“It was a difficult second set where I had match point in many games but just couldn’t finish it,” Kanepi noted. “I was playing really well until 62 52, but I’ve had problems like this before. I just kept trying to pump myself up and not get too negative about losing the situations I had earlier.”

“Kaia played really well,” Peng said, “heavy shots and big serves. I tried my best but it was just really hard against her. I thought I could come back at 5-all but she broke me again and held serve. I’m happy I made it to the final again here though. It was a really good week for me.”

When the new rankings come out Kanepi  will move up to No. 26 while Peng will rise to No. 23.

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Quotable Quotes: Serena, Sharapova, Nadal and Berdych March On

Bank of the West semifinals (20 of 1)

By Tumaini Carayol

(May 10, 2013) Madrid – First to book her place in the final four was Serena Williams, but it wasn’t in the manner expected. The tournament and majority of onlookers had firmly resigned themselves to a routine straight-setter to the expense of their home favorite. Early on, it appeared Williams was well on her way to a routine victory as she secured the first set 6-3. Suddenly, seemingly out of nowhere, the American could be found struggling to serve over 90 mph and direct the ball between the white lines as all chances of a routine victory were killed spectacularly.

After the disastrous second set, Williams spent only a quarter of the allotted time in her chair, instead deciding to rise from her chair early in in order to do squats and stretches net to her chair. It’s not something Williams has ever done before, but it worked as, with a renewed intercity – and grunt – she eventually toughed out a tight victory.

“I felt just kind of ‑‑ I don’t know. I wasn’t really there. I wasn’t really in it. My feet weren’t moving. I don’t know what happened,” she said afterwards.

To turn it around I got up earlier on the changeover and started doing high knees and just stretching and doing anything to try to get my intensity back up where it needed to be.”

Sharapova 2

In stark contrast to the world No. 1, Maria Sharapova’s 6-2 6-4 victory over Kaia Kanepi was memorable for only two reasons. Firstly because the Russian extended her red clay winning streak to a monumental 24 wins. Secondly, thanks to the mischievous message the Russian left when signing the camera after her victory. In reference to paparazzi capturing her with her boyfriend, Grigor Dimitrov, early in the week, the 26 year-old wrote “how did you catch us???”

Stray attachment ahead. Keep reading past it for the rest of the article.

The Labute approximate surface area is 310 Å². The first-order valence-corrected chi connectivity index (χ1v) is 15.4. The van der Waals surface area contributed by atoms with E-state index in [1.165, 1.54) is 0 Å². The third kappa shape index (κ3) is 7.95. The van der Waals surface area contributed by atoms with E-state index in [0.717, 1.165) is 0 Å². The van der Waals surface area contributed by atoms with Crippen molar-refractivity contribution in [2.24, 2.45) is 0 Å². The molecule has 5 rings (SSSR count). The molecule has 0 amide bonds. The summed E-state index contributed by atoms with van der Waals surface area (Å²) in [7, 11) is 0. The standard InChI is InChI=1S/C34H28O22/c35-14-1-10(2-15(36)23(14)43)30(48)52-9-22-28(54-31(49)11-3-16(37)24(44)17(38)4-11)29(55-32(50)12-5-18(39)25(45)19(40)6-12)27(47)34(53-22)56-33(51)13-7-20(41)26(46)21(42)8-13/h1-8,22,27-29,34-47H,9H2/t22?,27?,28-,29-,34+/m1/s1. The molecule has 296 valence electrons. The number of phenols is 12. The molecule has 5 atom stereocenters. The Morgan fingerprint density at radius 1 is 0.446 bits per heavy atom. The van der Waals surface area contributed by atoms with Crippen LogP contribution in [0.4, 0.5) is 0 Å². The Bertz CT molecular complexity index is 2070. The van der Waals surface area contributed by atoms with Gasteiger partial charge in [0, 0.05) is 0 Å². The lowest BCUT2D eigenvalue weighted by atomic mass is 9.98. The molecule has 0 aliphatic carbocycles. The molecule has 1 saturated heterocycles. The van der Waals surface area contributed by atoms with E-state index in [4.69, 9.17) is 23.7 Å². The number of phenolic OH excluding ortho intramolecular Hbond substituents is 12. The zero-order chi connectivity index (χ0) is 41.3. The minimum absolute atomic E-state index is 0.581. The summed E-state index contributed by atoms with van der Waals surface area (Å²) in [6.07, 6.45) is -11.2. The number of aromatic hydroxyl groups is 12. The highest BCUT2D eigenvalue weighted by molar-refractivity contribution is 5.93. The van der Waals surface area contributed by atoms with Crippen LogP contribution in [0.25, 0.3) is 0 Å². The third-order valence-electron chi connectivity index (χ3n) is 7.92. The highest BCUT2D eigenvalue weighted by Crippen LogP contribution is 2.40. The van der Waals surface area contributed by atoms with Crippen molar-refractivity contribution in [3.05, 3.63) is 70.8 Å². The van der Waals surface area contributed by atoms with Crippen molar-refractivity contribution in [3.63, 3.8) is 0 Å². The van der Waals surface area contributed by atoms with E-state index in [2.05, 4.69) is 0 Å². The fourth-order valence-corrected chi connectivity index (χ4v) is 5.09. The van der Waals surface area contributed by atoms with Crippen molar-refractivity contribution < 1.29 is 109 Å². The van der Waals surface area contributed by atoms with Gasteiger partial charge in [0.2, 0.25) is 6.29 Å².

During her news conference afterwards, there was much laughter during the Russian’s exchanges with Tennis Panorama.

 

Tennis Panorama News: So, the writing on the camera, I wonder what that was about?

Maria Sharapova: (with head in hands) I don’t know. You tell me. (Laughter.)

[..]

TPN: Ok, serious question. (Laughter.) I’m sure you’re sick of answering questions about how you’re good on clay, but when you were younger…

MS: I never thought that day would come. (Laughter.) Where’s my trophy?

TPN: When you were younger you came on the tour and played well on grass and were really good on grass and not as good on clay. Now it’s kind of switched around: You’re great on clay and your grass results haven’t been as great recently, aside from reaching…silver medal.

MS: Aside from the final a couple years ago and the silver medal last year. No biggie. For some people that’s a pretty good achievement.

TPN: OK, OK! (laughter.)

MS: (laughing.) Obviously it’s funny when people talk to me it’s like, ah, that’s not really a great result. I’m like, I don’t know. Thinking about that on surgery table, I’ll take that any time of the day. You have to be pretty realistic and fortunate. And yes, I lost in the fourth round, and two weeks later I came back at Wimbledon and got to the finals. So that was a great, great week for me.

Yeah, I definitely have improved my game on clay and improved myself physically. I also think the grass has changed over the years tremendously. The clay has pretty much stayed the same. But it’s not like I woke up one day and said, Yeah, I’m just going to get better and tomorrow I’m going to be better on clay. Instead it took many years and many matches and many practices. And mentally as well just to get myself prepared for long matches and battles and get through them.”

More notably, Sharapova had much to say about the recent prize money issues and the five-hout meeting that took place during the Istanbul WTA Championshps last year. There is a misconception that only the male players contributed to the monumental prize money changes that have occurred in all Grand Slams this year, but the champion rebuffed the notion with some interesting information.

 

“I remember sitting ‑‑ we had like a five‑hour meeting the day before the first round of Istanbul last year, the Championships. I don’t think one player in that meeting was really happy about the timing.”